In 1922, a wooden bridge called 四ﾂ木橋 Yotsugibashi Yotsugi Bridge was built across the Arakawa River linking 墨田区 Sumida-ku Sumida Ward and 葛飾区 Katsushika-ku Katsushika Ward. In the chaos following the 1923 関東大震災 Kantō Daishinsai Great Kantō Earfquake, the 旧四ﾂ木橋 Kyū-Yotsugibashi Former Yotsugi Bridge – as it’s known today – was the site of wanton racist attacks against Chinese and Koreans living on the Sumida Ward side of the bridge. Apparently, some Tōkyōites blamed them for the earfquake or just took advantage of the chaos to indulge their own fucked up racism. At any rate, another wooden bridge was soon built and life went on as usual.
In the post-WWII years, the area rapidly urbanized. City historians cite the building of a new 四ツ木橋 Yotsugibashi Yotsugi Bridge in 1952 as making urbanization possible. Prior to the post-war era, cars were relatively rare in Tōkyō – trains and trolleys were the norm. The new bridge was a modern truss bridge made of steel that allowed automobile traffic to cross the Arakawa in this area. The area’s agricultural heritage began to fade quickly.
In 1964, the name was changed from 四ﾂ木 Yotsugi to 四つ木 Yotsugi and astute readers will note that the only change was orthographic: katakana ﾂ tsu became hiragana つ tsu.
In 1989, during the Bubble Economy, the 曳舟川 Hikifune-gawa Hikifune River was filled in due to pollution and presumably to use it as a sewer. The remaining marshes that surrounded the river also became landfill. By 2000, the only left over bit of this once scenic Edo Period day trip spot was present-day 曳舟川親水公園 Hikifune-gawa Sunsui Kōen the Hikifune River Hydrophilic Park.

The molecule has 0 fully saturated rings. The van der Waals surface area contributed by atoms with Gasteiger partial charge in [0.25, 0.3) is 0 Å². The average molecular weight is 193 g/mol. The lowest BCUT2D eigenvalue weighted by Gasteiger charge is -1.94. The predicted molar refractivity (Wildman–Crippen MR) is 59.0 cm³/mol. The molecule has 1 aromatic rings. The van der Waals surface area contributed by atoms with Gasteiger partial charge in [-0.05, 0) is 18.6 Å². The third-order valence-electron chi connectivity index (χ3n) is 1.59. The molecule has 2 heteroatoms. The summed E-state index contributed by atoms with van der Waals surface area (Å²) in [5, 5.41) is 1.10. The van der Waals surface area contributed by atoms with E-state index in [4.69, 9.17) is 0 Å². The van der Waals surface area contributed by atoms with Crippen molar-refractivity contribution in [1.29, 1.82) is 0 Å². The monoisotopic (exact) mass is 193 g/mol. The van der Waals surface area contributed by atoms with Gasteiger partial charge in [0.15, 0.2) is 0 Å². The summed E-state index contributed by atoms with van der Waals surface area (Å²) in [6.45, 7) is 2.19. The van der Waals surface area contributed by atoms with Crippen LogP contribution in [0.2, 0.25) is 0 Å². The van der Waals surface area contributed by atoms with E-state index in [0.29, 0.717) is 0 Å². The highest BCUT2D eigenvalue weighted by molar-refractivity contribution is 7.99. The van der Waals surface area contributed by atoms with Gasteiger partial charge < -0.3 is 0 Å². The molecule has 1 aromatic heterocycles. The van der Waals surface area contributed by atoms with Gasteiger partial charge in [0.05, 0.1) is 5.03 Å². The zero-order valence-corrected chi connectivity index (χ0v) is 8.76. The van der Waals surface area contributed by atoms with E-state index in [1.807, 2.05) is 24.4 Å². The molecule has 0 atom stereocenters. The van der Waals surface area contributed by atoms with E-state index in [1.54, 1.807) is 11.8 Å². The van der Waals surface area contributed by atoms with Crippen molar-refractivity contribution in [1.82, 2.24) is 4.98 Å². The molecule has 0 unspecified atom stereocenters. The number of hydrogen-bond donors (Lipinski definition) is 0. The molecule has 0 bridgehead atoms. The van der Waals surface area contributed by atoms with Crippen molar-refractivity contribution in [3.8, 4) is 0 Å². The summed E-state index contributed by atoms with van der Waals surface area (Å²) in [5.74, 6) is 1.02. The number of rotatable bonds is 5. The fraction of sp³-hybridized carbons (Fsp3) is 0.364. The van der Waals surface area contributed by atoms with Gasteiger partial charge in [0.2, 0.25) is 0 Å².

Let’s Take a Look at the Kanji
|Not kanji, but a syllabary character used to indicate pronunciation.|
In Pre-Modern Japan, there weren’t writing standards as we would recognize them today[xii], so the place name was written as 四木, 四つ木, or 四ﾂ木 – all read “Yotsugi” or “Yottsugi.” The final variant was the most common in the Edo Period because the first variant was ambiguous as to pronunciation[xiii].
Unfortunately, due to the seemingly mundane nature of the kanji, the origin of this place name is either a just mystery or could be one of the most boring place names ever. That said, we do know that the area appeared on Pre-Meiji maps as Yotsugi Shinden Mura, which literally means Yotsugi New Field Village.
Theory 1: The Trees Did It
There used to be 4 tall pine trees in the center of the village.
This is the simplest and most literal attempt at an etymology. It’s hard to disprove without corroborating evidence and it’s impossible to prove without corroborating evidence. That said, roads, trains, or routes in general can be counted with ～本 –hon/-bon/-pon. So, while the kanji looks like 4 trees, it could be 4 routes – which we’ll get to a little later.
We have no paintings or literary references to 4 huge trees in the area from any point in history, so I’m gonna have to say this is iffy. It’s not impossible, but there’s just no way to prove it one way or the other.
Theory 2: Minamoto no Yoritomo Did It
This theory is actually 3 interpretations of the same story.
First, there’s a legend from the Edo Period that 源頼朝 Minamoto no Yoritomo passed through the area 4 times coming and going on various expeditions to put down resistance of the 藤原氏 Fujiwara-shi Fujiwara clan. According to this theory the name is derived from 四ﾂ過ぎ yottsu sugi the 4 passes through the village.